HALIFAX — A Nova Scotia official has sent a letter to Jean Chretien asking him whether he lobbied the premier regarding a container port proposal in Cape Breton — but there’s no requirement the former prime minister even reply.
Hayley Clarke, the province’s registrar of lobbyists, said in an interview Thursday she sent the letter to Chretien’s Ottawa office at the beginning of the month, after receiving a complaint from a citizen about the meeting.
However, Clarke says she can only provide Chretien with information about how Nova Scotia’s Lobbyists Registration Act works, and has no legal authority to push the matter much further.
“We’ve advised him we’ve received a complaint. We’ve provided some information about our act and asked him to follow up,” she said.
There’s a request he answer by the end of this month, but it’s not a binding requirement, she said.
“It’s not an investigative procedure with legislated deadlines.”
The law does stipulate a fine of not more than $25,000 for a first offence for anyone who lobbies without registering first, but — unlike Ontario — Nova Scotia’s legislation doesn’t provide the registrar with investigative powers to determine if unregistered lobbying occurred.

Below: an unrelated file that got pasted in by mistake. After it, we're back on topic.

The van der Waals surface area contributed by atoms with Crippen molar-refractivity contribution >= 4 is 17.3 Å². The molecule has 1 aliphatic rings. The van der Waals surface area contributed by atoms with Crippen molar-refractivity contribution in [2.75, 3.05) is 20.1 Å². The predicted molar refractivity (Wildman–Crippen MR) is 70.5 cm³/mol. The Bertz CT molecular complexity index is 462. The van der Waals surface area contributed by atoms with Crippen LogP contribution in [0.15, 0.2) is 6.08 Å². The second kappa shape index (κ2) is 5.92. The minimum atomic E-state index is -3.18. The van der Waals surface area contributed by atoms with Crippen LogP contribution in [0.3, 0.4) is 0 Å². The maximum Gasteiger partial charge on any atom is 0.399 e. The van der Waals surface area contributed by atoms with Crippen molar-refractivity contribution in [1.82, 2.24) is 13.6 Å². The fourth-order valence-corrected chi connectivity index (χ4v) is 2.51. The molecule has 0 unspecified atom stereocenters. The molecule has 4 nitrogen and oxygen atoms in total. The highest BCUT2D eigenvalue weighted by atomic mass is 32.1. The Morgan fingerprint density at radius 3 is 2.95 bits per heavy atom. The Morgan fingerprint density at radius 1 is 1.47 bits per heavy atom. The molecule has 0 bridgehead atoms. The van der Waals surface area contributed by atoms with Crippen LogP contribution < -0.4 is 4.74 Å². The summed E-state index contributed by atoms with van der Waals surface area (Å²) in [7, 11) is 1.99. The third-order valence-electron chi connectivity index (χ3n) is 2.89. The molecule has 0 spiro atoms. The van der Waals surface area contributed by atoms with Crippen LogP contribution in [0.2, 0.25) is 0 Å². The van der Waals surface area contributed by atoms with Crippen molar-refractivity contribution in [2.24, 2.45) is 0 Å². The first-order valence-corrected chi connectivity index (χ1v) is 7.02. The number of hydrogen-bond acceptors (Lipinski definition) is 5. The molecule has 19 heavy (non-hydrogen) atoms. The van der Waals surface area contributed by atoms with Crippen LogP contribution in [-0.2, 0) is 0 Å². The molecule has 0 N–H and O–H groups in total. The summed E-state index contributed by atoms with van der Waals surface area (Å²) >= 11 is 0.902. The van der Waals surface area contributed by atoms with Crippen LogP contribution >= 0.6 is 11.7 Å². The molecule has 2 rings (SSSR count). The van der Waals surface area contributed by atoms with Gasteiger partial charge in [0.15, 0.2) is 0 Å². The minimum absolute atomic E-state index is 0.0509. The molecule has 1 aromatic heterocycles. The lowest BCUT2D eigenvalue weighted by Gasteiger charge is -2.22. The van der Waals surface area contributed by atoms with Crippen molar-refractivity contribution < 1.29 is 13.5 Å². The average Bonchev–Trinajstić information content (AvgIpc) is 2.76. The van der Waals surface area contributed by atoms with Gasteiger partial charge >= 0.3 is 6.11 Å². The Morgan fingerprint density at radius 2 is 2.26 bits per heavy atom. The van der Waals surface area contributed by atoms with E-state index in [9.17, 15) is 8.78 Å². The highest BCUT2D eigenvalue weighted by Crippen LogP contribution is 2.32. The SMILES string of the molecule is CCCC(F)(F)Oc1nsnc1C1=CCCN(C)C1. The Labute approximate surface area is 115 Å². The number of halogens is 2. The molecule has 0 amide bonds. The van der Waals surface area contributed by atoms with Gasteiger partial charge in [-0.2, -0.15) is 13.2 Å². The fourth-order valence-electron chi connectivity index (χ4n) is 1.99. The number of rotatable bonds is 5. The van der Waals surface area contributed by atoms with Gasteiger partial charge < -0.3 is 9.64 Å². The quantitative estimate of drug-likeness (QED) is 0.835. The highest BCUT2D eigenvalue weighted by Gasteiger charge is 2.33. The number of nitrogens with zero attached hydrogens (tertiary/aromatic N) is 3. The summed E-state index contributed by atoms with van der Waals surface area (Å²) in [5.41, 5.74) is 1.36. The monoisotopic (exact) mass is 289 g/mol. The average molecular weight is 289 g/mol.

Ultimately, it’s up to police to investigate illegal lobbying as a criminal matter, said Clarke.
The issue of Chretien’s activities in the province arose on March 21, after he met with Liberal Premier Stephen McNeil and Transport Minister Geoff MacLellan.
McNeil has repeatedly denied that any lobbying took place during the hour-long meeting, held at Chretien’s request in the premier’s office.
The day before the Halifax meeting, Chretien had attended a conference in Sydney in his capacity as a paid international adviser to Sydney Harbour Investment Partners, which has been looking for international investors for its project.
Asked by a Cape Breton Post reporter if he’d be meeting with the premier to discuss the project, Chretien said he would be.
Chretien told the reporter, “He (Premier Stephen McNeil) said he’s for the development and he wants development in Nova Scotia and he is the premier of all Nova Scotia. There’s always competition between one city and another but all the cities in Nova Scotia are in Nova Scotia.”
When he asked if the province should invest in the project, the former prime minister replied, “I hope so.”
When asked about another project along the Strait of Canso trying to develop a port, Chretien replied, “So what? I’m working for Sydney. I’m not working for them.”
Chretien did not respond …read more